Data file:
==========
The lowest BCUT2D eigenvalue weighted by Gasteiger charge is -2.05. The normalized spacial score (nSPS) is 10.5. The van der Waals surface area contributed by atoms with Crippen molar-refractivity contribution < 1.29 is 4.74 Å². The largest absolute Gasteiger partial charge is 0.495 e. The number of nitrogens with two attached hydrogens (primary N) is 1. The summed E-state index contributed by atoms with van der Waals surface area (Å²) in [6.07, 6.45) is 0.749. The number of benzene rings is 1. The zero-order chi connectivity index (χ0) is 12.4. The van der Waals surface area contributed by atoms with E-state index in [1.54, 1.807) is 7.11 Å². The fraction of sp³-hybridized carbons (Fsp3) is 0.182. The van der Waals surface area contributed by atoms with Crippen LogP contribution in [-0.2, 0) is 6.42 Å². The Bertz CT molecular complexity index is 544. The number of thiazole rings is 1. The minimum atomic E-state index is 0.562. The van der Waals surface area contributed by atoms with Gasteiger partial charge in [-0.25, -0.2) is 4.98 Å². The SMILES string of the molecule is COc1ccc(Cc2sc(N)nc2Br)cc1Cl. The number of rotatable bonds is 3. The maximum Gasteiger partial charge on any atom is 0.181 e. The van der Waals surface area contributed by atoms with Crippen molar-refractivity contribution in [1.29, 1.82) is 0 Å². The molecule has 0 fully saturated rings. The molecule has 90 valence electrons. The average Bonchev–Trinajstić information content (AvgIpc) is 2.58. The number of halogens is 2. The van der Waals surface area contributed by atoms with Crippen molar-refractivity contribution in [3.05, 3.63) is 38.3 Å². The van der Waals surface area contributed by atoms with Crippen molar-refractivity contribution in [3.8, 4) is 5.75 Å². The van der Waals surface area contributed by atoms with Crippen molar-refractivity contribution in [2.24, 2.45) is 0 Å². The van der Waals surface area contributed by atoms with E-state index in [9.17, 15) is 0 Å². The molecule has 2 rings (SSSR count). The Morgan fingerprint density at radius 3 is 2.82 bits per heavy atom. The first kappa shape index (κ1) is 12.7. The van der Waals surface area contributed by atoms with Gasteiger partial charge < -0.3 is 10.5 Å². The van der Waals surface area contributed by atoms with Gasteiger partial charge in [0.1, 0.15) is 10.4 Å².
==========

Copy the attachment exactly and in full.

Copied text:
The lowest BCUT2D eigenvalue weighted by Gasteiger charge is -2.05. The normalized spacial score (nSPS) is 10.5. The van der Waals surface area contributed by atoms with Crippen molar-refractivity contribution < 1.29 is 4.74 Å². The largest absolute Gasteiger partial charge is 0.495 e. The number of nitrogens with two attached hydrogens (primary N) is 1. The summed E-state index contributed by atoms with van der Waals surface area (Å²) in [6.07, 6.45) is 0.749. The number of benzene rings is 1. The zero-order chi connectivity index (χ0) is 12.4. The van der Waals surface area contributed by atoms with E-state index in [1.54, 1.807) is 7.11 Å². The fraction of sp³-hybridized carbons (Fsp3) is 0.182. The van der Waals surface area contributed by atoms with Crippen LogP contribution in [-0.2, 0) is 6.42 Å². The Bertz CT molecular complexity index is 544. The number of thiazole rings is 1. The minimum atomic E-state index is 0.562. The van der Waals surface area contributed by atoms with Gasteiger partial charge in [-0.25, -0.2) is 4.98 Å². The SMILES string of the molecule is COc1ccc(Cc2sc(N)nc2Br)cc1Cl. The number of rotatable bonds is 3. The maximum Gasteiger partial charge on any atom is 0.181 e. The van der Waals surface area contributed by atoms with Crippen molar-refractivity contribution in [1.29, 1.82) is 0 Å². The molecule has 0 fully saturated rings. The molecule has 90 valence electrons. The average Bonchev–Trinajstić information content (AvgIpc) is 2.58. The number of halogens is 2. The van der Waals surface area contributed by atoms with Crippen molar-refractivity contribution in [3.05, 3.63) is 38.3 Å². The van der Waals surface area contributed by atoms with Crippen molar-refractivity contribution in [3.8, 4) is 5.75 Å². The van der Waals surface area contributed by atoms with Crippen molar-refractivity contribution in [2.24, 2.45) is 0 Å². The van der Waals surface area contributed by atoms with E-state index in [9.17, 15) is 0 Å². The molecule has 2 rings (SSSR count). The Morgan fingerprint density at radius 3 is 2.82 bits per heavy atom. The first kappa shape index (κ1) is 12.7. The van der Waals surface area contributed by atoms with Gasteiger partial charge < -0.3 is 10.5 Å². The van der Waals surface area contributed by atoms with Gasteiger partial charge in [0.1, 0.15) is 10.4 Å².